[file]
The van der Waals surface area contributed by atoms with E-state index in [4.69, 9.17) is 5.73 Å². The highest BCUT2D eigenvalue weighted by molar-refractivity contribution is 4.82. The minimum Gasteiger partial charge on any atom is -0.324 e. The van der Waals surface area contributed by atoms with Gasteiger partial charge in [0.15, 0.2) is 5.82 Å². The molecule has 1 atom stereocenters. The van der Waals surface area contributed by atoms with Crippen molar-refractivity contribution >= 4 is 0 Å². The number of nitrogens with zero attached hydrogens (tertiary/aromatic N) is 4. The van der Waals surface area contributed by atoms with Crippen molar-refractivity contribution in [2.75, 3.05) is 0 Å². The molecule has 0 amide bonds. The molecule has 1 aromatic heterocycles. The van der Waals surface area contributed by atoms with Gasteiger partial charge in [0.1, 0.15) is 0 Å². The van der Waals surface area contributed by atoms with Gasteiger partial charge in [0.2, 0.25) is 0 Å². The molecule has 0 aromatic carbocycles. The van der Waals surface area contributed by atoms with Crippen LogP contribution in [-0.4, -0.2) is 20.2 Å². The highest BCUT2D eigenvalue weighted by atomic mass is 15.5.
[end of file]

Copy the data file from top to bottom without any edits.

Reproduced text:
The van der Waals surface area contributed by atoms with E-state index in [4.69, 9.17) is 5.73 Å². The highest BCUT2D eigenvalue weighted by molar-refractivity contribution is 4.82. The minimum Gasteiger partial charge on any atom is -0.324 e. The van der Waals surface area contributed by atoms with Gasteiger partial charge in [0.15, 0.2) is 5.82 Å². The molecule has 1 atom stereocenters. The van der Waals surface area contributed by atoms with Crippen molar-refractivity contribution >= 4 is 0 Å². The number of nitrogens with zero attached hydrogens (tertiary/aromatic N) is 4. The van der Waals surface area contributed by atoms with Crippen molar-refractivity contribution in [2.75, 3.05) is 0 Å². The molecule has 0 amide bonds. The molecule has 1 aromatic heterocycles. The van der Waals surface area contributed by atoms with Gasteiger partial charge in [0.1, 0.15) is 0 Å². The van der Waals surface area contributed by atoms with Gasteiger partial charge in [0.2, 0.25) is 0 Å². The molecule has 0 aromatic carbocycles. The van der Waals surface area contributed by atoms with Crippen LogP contribution in [-0.4, -0.2) is 20.2 Å². The highest BCUT2D eigenvalue weighted by atomic mass is 15.5.